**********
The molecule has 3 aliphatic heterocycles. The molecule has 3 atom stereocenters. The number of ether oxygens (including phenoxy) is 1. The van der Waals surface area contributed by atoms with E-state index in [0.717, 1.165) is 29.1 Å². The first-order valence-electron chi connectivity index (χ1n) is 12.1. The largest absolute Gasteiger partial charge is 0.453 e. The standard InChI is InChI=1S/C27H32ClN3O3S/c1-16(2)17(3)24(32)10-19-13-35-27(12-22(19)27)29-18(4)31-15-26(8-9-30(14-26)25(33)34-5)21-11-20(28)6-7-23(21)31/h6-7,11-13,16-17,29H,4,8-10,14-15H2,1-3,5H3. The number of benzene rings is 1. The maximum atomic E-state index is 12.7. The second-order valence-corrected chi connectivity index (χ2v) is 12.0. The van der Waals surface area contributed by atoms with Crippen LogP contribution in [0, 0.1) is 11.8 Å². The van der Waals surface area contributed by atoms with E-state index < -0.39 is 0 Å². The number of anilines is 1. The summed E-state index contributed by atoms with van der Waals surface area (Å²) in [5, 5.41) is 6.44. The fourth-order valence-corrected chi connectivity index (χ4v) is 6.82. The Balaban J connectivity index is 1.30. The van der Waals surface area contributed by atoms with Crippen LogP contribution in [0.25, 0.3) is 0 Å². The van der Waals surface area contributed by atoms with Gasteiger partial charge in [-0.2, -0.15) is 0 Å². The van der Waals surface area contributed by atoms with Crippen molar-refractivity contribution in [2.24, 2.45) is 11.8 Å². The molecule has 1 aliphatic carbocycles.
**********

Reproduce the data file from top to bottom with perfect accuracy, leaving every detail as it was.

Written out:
The molecule has 3 aliphatic heterocycles. The molecule has 3 atom stereocenters. The number of ether oxygens (including phenoxy) is 1. The van der Waals surface area contributed by atoms with E-state index in [0.717, 1.165) is 29.1 Å². The first-order valence-electron chi connectivity index (χ1n) is 12.1. The largest absolute Gasteiger partial charge is 0.453 e. The standard InChI is InChI=1S/C27H32ClN3O3S/c1-16(2)17(3)24(32)10-19-13-35-27(12-22(19)27)29-18(4)31-15-26(8-9-30(14-26)25(33)34-5)21-11-20(28)6-7-23(21)31/h6-7,11-13,16-17,29H,4,8-10,14-15H2,1-3,5H3. The number of benzene rings is 1. The maximum atomic E-state index is 12.7. The second-order valence-corrected chi connectivity index (χ2v) is 12.0. The van der Waals surface area contributed by atoms with Crippen LogP contribution in [0, 0.1) is 11.8 Å². The van der Waals surface area contributed by atoms with E-state index < -0.39 is 0 Å². The number of anilines is 1. The summed E-state index contributed by atoms with van der Waals surface area (Å²) in [5, 5.41) is 6.44. The fourth-order valence-corrected chi connectivity index (χ4v) is 6.82. The Balaban J connectivity index is 1.30. The van der Waals surface area contributed by atoms with Crippen LogP contribution in [0.25, 0.3) is 0 Å². The van der Waals surface area contributed by atoms with Gasteiger partial charge in [-0.2, -0.15) is 0 Å². The van der Waals surface area contributed by atoms with Crippen molar-refractivity contribution in [2.24, 2.45) is 11.8 Å². The molecule has 1 aliphatic carbocycles.